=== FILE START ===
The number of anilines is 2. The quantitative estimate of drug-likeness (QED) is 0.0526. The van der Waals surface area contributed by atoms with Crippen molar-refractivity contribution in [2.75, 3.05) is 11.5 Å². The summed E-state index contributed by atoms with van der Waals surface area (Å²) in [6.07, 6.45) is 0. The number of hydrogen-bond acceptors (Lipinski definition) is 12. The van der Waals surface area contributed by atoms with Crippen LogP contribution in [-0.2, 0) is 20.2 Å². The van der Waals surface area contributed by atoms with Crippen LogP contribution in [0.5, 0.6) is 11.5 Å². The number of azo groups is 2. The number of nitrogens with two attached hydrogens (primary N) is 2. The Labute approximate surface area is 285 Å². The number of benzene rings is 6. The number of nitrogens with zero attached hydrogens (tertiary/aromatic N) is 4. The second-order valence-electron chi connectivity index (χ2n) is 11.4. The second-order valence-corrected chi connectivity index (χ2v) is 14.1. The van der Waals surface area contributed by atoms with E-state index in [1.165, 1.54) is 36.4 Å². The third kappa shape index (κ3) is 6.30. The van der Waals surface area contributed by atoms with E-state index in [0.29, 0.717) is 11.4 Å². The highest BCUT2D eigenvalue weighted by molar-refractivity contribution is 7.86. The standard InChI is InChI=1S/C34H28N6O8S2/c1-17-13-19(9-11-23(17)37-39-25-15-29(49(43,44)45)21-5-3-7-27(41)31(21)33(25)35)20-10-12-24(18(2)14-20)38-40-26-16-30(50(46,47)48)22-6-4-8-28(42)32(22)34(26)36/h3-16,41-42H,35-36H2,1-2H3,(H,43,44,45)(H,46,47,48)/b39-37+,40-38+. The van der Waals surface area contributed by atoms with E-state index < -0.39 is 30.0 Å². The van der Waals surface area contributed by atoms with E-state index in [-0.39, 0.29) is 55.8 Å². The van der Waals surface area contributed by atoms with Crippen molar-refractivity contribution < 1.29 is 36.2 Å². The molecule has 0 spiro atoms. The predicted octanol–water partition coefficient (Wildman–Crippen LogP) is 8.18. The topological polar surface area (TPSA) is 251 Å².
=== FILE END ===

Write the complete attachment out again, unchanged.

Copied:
The number of anilines is 2. The quantitative estimate of drug-likeness (QED) is 0.0526. The van der Waals surface area contributed by atoms with Crippen molar-refractivity contribution in [2.75, 3.05) is 11.5 Å². The summed E-state index contributed by atoms with van der Waals surface area (Å²) in [6.07, 6.45) is 0. The number of hydrogen-bond acceptors (Lipinski definition) is 12. The van der Waals surface area contributed by atoms with Crippen LogP contribution in [-0.2, 0) is 20.2 Å². The van der Waals surface area contributed by atoms with Crippen LogP contribution in [0.5, 0.6) is 11.5 Å². The number of azo groups is 2. The number of nitrogens with two attached hydrogens (primary N) is 2. The Labute approximate surface area is 285 Å². The number of benzene rings is 6. The number of nitrogens with zero attached hydrogens (tertiary/aromatic N) is 4. The second-order valence-electron chi connectivity index (χ2n) is 11.4. The second-order valence-corrected chi connectivity index (χ2v) is 14.1. The van der Waals surface area contributed by atoms with E-state index in [1.165, 1.54) is 36.4 Å². The third kappa shape index (κ3) is 6.30. The van der Waals surface area contributed by atoms with E-state index in [0.29, 0.717) is 11.4 Å². The highest BCUT2D eigenvalue weighted by molar-refractivity contribution is 7.86. The standard InChI is InChI=1S/C34H28N6O8S2/c1-17-13-19(9-11-23(17)37-39-25-15-29(49(43,44)45)21-5-3-7-27(41)31(21)33(25)35)20-10-12-24(18(2)14-20)38-40-26-16-30(50(46,47)48)22-6-4-8-28(42)32(22)34(26)36/h3-16,41-42H,35-36H2,1-2H3,(H,43,44,45)(H,46,47,48)/b39-37+,40-38+. The van der Waals surface area contributed by atoms with E-state index < -0.39 is 30.0 Å². The van der Waals surface area contributed by atoms with E-state index in [-0.39, 0.29) is 55.8 Å². The van der Waals surface area contributed by atoms with Crippen molar-refractivity contribution < 1.29 is 36.2 Å². The molecule has 0 spiro atoms. The predicted octanol–water partition coefficient (Wildman–Crippen LogP) is 8.18. The topological polar surface area (TPSA) is 251 Å².